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Environment, tribal groups rally to fight Line 3 oil pipeline

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A tent at the Line 3 oil pipeline resistance rally.
Anti-oil pipeline activists camped in front of the Public Utilities Commission's office from Friday to Saturday as part of a demonstration against Enbridge Energy's proposed Line 3 pipeline.
Cody Nelson | MPR News

With just weeks left before Minnesota regulators decide the fate of Enbridge Energy's contentious Line 3 oil pipeline proposal, activists are gearing up their years-long fight against the project. 

A cadre of environmental and tribal groups camped in downtown St. Paul on Friday and Saturday for an anti-Line 3 rally and to take pledges from people who promise to continue fighting the pipeline, if it's approved. 

"The pledge of resistance says that we stand united against this proposed pipeline because of the threat it proposes to our air, our water, wild rice, Anishinaabe treaty territory and our climate," said Akilah Sanders-Reed, a climate activist. "As one of the dirtiest kinds of oil on earth, tar sands oil contributes to climate change more than any other kind of oil."

The activists' camp was outside the Public Utilities Commission's office. The agency's five commissioners will have final say on whether to give Enbridge the necessary permits to build Line 3. 

Sanders-Reed said it was crucial to bring the anti-pipeline message right to the commission's doorstep.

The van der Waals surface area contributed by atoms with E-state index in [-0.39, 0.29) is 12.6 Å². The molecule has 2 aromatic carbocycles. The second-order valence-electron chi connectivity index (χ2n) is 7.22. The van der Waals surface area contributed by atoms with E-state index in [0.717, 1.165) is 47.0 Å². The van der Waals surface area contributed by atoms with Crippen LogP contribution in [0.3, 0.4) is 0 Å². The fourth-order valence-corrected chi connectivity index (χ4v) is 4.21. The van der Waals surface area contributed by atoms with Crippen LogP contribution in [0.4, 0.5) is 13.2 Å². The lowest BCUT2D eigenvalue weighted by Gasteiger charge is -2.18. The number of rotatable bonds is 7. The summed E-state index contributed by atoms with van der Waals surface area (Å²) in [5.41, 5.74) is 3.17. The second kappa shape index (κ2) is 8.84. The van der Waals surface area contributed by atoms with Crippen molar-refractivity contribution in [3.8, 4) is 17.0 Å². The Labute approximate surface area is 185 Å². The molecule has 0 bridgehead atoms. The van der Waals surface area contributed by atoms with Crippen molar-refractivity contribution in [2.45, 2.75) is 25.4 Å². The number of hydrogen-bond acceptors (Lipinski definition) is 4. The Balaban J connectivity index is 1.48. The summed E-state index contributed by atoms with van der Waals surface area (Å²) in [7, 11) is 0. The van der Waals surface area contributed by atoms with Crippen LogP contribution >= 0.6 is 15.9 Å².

"We know that the public utilities commissioners are suposed to be making decisions that benefit the people of Minnesota. And so we're here outside their offices throwing this celebration of resistance to show them the world we believe in," she said.

The pipeline would take crude from Canada's oil sands region and zig-zag across northern Minnesota toward the southwestern tip of Lake Superior near Duluth. 

Enbridge wants to replace its current Line 3 along a new route across northern Minnesota that avoids reservations but still travels through sensitive natural areas, including the Mississippi River headwaters and wild rice waters. 

For Rose Whipple, a 17-year-old climate indigenous-rights activist, that's not OK.

"Sometimes when I'm at home and I really think about it, I start to cry because I don't wanna think about what would happen if this goes through and what those communities up there would have to face. Their wild rice is at risk." And the risk of oil contaminating wild rice waters, she said, threatens the Anishinaabe way of life in northern Minnesota. 

This weekend's rally included art, a concert, a wild rice meal and a water ceremony on the Mississippi. 

It wrapped up Saturday with a "direct action training" for people who pledged to resist Line 3. Organizers kept a reporter out of the training due to participants' fears of a bill under consideration at the Legislature that would increase penalties for protesters.

The Public Utilities Commission has set four days of hearings and deliberations next month on Enbridge's proposed pipeline. 

An administrative law judge last month recommended that Line 3 get regulators' approval, but only on its currently location — not on the new route that Enbridge prefers.

The Leech Lake Band of Ojibwe said that non-binding recommendation was "a clear attack on sovereignty and tribal communities."